Parallel Computation of the Minimum Separation Distance of Bezier Curves and Surfaces

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Dec 1, 2013 (3 years and 8 months ago)

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Parallel Computation of the Minimum
Separation Distance of Bezier Curves
and Surfaces


Lauren Bissett,

lauren.bissett@uconn.edu


Nicholas Woodfield,
nicholas.woodfield@uconn.edu










REU Biogrid,
Summer 2009









University of
Connecticut












Storrs, CT 06269

Presentation Summary


Background


Overview


CUDA


Bezier Curves


Bezier Surfaces


Benefits/Future work

Background


Animation relies on continuous movement between
frames to give the illusion of motion.


When an unexpected change occurs between frames,
this is known as temporal aliasing.

Background


One method of dealing with temporal aliasing is
detecting self
-
intersections in geometric objects.


If self
-
intersections are unnoticed by an animator, it
could lead to the animation looking 'off'.


A scientist looking at a visual of a complicated
molecule likewise could not determine if there are
self
-
intersections.

Background


One method to detect self
-
intersections is finding a
geometric object's
minimum separation distance
.


The minimum separation distance is the smallest
doubly normal segment

between any two points on
the object.


A segment is doubly normal if both its endpoints are
normal to the curve/surface.

Background


The algorithm for finding the minimum separation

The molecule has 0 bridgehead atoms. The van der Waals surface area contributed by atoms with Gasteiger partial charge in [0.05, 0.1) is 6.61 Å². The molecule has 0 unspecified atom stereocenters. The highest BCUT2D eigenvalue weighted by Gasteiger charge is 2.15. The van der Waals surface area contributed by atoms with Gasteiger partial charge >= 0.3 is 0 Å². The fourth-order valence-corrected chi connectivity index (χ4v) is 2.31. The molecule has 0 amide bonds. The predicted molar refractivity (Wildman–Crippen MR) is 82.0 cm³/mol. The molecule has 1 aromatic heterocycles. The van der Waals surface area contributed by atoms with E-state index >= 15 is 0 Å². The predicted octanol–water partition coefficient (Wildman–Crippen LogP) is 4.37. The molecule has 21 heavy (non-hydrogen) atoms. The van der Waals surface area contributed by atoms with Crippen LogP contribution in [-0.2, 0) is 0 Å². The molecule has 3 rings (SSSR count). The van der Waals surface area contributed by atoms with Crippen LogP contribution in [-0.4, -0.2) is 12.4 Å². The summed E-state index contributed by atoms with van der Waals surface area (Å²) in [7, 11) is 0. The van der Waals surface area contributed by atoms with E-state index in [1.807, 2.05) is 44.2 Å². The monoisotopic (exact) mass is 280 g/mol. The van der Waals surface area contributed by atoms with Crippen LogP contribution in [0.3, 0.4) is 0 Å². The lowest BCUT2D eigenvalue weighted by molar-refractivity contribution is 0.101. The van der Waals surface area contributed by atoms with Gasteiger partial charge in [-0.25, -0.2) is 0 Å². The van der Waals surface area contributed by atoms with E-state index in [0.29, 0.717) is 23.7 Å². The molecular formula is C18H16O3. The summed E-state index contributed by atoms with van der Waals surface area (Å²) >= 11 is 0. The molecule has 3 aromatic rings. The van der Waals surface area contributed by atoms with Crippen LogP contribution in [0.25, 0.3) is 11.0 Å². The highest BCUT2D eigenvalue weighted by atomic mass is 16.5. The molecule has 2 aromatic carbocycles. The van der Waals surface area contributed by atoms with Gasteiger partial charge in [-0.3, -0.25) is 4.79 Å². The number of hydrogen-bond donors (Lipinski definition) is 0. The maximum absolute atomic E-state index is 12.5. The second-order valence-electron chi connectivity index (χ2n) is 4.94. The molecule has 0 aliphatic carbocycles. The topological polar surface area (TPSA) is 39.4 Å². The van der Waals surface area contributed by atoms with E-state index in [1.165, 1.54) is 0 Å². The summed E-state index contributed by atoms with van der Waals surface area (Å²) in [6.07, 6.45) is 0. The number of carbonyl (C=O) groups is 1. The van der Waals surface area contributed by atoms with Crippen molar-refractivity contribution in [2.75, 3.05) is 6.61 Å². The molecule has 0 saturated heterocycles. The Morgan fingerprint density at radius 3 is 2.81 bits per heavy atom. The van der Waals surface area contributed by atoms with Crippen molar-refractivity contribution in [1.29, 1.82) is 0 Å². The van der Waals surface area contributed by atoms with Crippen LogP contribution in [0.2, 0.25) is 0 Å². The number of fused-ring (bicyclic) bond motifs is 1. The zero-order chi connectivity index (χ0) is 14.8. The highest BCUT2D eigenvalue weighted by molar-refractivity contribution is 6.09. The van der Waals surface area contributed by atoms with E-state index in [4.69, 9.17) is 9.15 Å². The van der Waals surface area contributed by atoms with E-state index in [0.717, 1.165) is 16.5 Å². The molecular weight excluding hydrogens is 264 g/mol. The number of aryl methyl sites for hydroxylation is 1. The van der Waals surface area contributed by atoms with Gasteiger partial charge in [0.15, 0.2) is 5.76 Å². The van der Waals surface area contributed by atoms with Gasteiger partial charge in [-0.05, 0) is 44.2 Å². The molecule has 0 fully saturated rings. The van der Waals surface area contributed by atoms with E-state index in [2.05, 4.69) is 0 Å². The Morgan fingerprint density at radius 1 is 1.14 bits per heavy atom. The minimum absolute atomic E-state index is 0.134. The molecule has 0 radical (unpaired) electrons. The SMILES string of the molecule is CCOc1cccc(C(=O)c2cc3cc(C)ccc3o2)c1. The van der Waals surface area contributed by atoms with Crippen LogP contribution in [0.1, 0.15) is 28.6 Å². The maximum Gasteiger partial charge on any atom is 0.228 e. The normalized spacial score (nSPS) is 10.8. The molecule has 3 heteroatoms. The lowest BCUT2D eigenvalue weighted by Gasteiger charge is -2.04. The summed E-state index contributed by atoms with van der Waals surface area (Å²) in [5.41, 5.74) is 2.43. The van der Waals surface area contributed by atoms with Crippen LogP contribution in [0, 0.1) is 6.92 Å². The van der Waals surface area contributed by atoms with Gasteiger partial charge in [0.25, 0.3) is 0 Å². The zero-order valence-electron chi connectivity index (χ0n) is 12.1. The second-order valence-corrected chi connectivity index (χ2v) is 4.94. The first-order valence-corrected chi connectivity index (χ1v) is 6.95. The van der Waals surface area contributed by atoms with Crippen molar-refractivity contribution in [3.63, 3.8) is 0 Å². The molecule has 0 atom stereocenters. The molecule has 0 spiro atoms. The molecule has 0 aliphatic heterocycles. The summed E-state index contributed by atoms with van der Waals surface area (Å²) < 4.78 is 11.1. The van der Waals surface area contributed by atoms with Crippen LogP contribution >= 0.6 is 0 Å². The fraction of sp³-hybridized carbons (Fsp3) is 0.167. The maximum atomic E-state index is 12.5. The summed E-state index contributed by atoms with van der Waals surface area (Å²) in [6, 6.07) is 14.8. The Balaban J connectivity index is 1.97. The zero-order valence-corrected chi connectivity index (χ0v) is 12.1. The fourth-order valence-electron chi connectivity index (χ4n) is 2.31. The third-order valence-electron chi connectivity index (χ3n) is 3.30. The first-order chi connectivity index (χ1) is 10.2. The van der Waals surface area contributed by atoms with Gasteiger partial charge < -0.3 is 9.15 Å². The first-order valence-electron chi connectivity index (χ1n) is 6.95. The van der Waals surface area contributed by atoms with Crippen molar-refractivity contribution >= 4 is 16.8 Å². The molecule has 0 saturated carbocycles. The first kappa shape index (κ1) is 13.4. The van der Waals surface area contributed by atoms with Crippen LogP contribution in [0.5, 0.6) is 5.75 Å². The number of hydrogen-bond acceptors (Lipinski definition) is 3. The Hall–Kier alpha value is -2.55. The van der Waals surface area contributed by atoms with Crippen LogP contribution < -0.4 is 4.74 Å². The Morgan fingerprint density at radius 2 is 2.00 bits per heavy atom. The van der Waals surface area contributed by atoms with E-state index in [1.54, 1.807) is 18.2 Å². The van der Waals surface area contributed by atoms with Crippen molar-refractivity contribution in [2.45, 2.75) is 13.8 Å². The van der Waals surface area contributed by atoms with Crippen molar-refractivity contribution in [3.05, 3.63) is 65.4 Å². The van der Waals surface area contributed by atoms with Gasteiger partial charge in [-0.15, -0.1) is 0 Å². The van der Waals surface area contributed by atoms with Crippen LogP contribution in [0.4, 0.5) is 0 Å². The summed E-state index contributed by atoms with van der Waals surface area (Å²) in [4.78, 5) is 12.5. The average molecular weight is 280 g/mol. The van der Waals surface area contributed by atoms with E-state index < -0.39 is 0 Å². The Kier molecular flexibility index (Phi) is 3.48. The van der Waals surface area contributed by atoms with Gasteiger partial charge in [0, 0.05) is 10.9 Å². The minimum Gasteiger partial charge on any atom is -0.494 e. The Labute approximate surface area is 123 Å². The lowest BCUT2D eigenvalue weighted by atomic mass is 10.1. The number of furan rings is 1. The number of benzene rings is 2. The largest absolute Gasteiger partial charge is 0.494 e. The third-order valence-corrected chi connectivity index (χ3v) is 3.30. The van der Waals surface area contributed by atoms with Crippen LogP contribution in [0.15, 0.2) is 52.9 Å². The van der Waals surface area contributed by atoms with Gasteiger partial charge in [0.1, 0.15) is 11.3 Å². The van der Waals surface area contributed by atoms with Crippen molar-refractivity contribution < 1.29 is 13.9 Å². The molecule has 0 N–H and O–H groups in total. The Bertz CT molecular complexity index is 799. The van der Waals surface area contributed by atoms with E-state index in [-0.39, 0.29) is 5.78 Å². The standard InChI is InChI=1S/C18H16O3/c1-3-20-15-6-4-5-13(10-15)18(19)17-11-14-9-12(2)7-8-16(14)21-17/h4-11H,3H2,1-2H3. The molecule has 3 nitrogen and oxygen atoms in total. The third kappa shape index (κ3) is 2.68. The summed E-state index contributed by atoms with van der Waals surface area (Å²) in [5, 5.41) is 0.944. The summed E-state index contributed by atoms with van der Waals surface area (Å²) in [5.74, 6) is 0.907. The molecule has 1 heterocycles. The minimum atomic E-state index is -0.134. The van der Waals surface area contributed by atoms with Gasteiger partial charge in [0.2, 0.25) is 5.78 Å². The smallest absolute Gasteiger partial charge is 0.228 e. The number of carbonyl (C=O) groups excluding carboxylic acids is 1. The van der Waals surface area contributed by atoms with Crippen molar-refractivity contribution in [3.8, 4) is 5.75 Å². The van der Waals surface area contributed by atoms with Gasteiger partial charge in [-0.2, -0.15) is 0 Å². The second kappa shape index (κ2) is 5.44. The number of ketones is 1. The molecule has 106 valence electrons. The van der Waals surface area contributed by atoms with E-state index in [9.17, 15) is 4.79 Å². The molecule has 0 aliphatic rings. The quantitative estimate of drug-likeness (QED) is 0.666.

distance is time
-
consuming and not practical for use.


Therefore NVIDIA's CUDA parallel programming
langauge will be used to implement the algorithms
so that they run fast enough for practical use.

CUDA


CUDA was developed by NVIDIA for parallel
programming on the GPU.


Allows the launch of thousands of parallel threads of
execution.


Unlike most GPU programming, CUDA
development is relatively easy, because it extends C
(with additional bindings for C++ and Fortran).


It also allows for
general

programming, no prior
knowledge of graphics required

CUDA Memory Model


Threads


basic
element of
execution, has own
register and local
memory


Blocks


composed of
threads, has own
shared memory


Grid


composed
of blocks, contains
global, constant and
texture memory

Our Machine


The machine used for this research used a
QuadroFX 5800 GPU running Windows Vista.


512 threads per block


32 registers per thread

Minimum Separation Distance


To find the minimum separation distance, there are
three major steps:


Generate candidate double normal segments


Newton's method


Find segment of minimum segment length

Finding Candidate Segments


The method of finding potential double normal
segments is simple but time
-
consuming.


For a given sample size (
n
), take
n

sample points and
pair with all other points in the sample.


Then check if each pair is creates a double normal
segment.

Finding Candidate Segments



Newton's Method


The initial estimates are run on Newton's method
until they converge.


When finished, the double normal segment is
compared to determine if it is of smallest length.

Bezier Curves


Curve case implemented first


It's simple


only two parametric values